In a second report this week on scientists' use of nanotechnology to battle cancer, researchers at MIT announced a new way to use nanoparticles to give cancerous cells a one-two punch.
MIT reported that researchers used nanoparticles to carry two drugs and release them one at a time. The treatment was shown to "dramatically shrink" lung and breast tumors in mice.
"I think it's a harbinger of what nanomedicine can do for us in the future," said Paula Hammond, an MIT professor of engineering, in a statement. "We're moving from the simplest model of the nanoparticle -- just getting the drug in there and targeting it -- to having smart nanoparticles that deliver drug combinations in the way that you need to really attack the tumor."
The university explained that first the nanoparticles disarm the cancer cell's defenses by releasing a drug called Erlotinib, also known as Tarceva, which shuts down one of the pathways that promote uncontrolled tumor growth. Then the nanoparticles release another drug called Doxorubicin, also known as Adriamycin.
Once weakened by the administering of the Erlotinib, the cancer cells are more susceptible to being treated with the second drug.
"It's like rewiring a circuit," said Michael Yaffe, an MIT professor. "When you give the first drug, the wires' connections get switched around so that the second drug works in a much more effective way."
Scientists have known that treating cancer patients with the prolonged attack of two or more drugs can bring greater success than using one medication. In more recent years, they've also determined that the specific timing of the drug delivery has a significant affect on the outcome.
According to MIT, using Erlotinib and Doxorubicin in a specifically timed succession proved a powerful tool to beat back a specific type of breast cancer known as triple-negative tumors, an aggressive cancer that tends to strike young women.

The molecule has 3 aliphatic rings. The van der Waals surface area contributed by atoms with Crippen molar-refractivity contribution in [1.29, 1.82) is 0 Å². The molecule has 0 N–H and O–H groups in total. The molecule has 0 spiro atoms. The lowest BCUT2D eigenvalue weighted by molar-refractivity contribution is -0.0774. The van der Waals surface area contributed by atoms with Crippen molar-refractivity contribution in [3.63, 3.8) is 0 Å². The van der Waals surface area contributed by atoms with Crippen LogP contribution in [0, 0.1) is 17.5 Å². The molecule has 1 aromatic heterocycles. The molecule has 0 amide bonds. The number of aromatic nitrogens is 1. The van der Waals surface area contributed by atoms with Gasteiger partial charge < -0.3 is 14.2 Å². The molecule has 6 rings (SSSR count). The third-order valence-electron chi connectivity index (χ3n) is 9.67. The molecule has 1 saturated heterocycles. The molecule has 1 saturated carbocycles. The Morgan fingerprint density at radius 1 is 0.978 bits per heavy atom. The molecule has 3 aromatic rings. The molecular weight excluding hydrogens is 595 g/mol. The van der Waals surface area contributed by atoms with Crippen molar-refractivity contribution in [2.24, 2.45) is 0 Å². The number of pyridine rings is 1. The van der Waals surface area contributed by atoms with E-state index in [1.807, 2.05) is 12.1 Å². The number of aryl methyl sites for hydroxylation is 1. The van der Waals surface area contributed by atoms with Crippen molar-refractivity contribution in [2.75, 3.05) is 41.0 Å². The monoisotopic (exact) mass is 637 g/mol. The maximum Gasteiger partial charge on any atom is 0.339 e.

To deliver these drugs, the scientists turned to nanotechnology.
The researchers designed the nanoparticle so that the Erlotinib is embedded in the outer layer of it, while Doxorubicin is inside the particle's core. The particles are coated with a polymer, protecting them from breaking down in the body or being filtered out by the liver and kidneys.
Once the particles reach the tumor, they work their way inside the cancerous cells and begin to break down. Since the Erlotinib is in an outer layer of the particles, it is released first. By the time the second drug is released, the first drug has had enough time to weaken the cancer's defenses.
"There's a lag of somewhere between four and 24 hours between when Erlotinib peaks in its effectiveness and the doxorubicin peaks in its effectiveness," said Yaffe.
The treatment has been tested on triple-negative breast tumors, along with non-small-cell lung tumors. Both types of cancers were shrunk significantly, according to MIT.
Earlier this week, researchers at Johns Hopkins University reported that they have used nanoparticles as Trojan horses that deliver "death genes" to kill brain cancer cells beyond the reach of surgeons.
This particular nano-based treatment, which focused on glioblastomas, the most lethal and aggressive form of brain cancer, uses biodegradable nanoparticles that deliver genes that induce death in cancer cells but don't affect healthy cells.
The Johns Hopkins treatment has been tested on mice but not on humans.
This article, MIT uses nanotech to hit cancer with one-two punch, was originally published at Computerworld.com.
Sharon Gaudin covers the Internet and Web 2.0, emerging technologies, and desktop and laptop chips for Computerworld. Follow Sharon on Twitter at @sgaudin, on Google+ or subscribe to Sharon's RSS feed. Her email address is firstname.lastname@example.org.
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This story, "MIT uses nanotech to hit cancer with one-two punch" was originally published by Computerworld.